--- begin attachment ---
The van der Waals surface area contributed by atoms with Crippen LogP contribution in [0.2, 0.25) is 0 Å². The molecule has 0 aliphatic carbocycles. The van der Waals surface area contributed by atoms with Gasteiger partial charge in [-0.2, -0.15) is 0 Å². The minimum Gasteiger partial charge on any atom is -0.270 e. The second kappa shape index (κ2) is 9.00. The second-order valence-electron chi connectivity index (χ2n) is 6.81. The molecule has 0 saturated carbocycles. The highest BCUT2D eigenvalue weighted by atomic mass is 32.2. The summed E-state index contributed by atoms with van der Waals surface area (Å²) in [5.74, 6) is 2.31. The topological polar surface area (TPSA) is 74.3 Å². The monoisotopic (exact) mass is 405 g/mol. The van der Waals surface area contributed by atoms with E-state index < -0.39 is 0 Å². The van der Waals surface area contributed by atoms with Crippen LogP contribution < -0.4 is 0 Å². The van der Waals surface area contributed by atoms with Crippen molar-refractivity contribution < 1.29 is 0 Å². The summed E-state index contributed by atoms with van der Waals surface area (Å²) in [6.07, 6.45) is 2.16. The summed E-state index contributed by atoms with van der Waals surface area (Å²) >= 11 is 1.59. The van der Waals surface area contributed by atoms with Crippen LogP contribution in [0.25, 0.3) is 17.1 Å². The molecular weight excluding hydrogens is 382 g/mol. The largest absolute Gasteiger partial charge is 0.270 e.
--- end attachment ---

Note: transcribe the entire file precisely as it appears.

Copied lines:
The van der Waals surface area contributed by atoms with Crippen LogP contribution in [0.2, 0.25) is 0 Å². The molecule has 0 aliphatic carbocycles. The van der Waals surface area contributed by atoms with Gasteiger partial charge in [-0.2, -0.15) is 0 Å². The minimum Gasteiger partial charge on any atom is -0.270 e. The second kappa shape index (κ2) is 9.00. The second-order valence-electron chi connectivity index (χ2n) is 6.81. The molecule has 0 saturated carbocycles. The highest BCUT2D eigenvalue weighted by atomic mass is 32.2. The summed E-state index contributed by atoms with van der Waals surface area (Å²) in [5.74, 6) is 2.31. The topological polar surface area (TPSA) is 74.3 Å². The monoisotopic (exact) mass is 405 g/mol. The van der Waals surface area contributed by atoms with E-state index < -0.39 is 0 Å². The van der Waals surface area contributed by atoms with Crippen LogP contribution < -0.4 is 0 Å². The van der Waals surface area contributed by atoms with Crippen molar-refractivity contribution < 1.29 is 0 Å². The summed E-state index contributed by atoms with van der Waals surface area (Å²) in [6.07, 6.45) is 2.16. The summed E-state index contributed by atoms with van der Waals surface area (Å²) >= 11 is 1.59. The van der Waals surface area contributed by atoms with Crippen LogP contribution in [0.25, 0.3) is 17.1 Å². The molecular weight excluding hydrogens is 382 g/mol. The largest absolute Gasteiger partial charge is 0.270 e.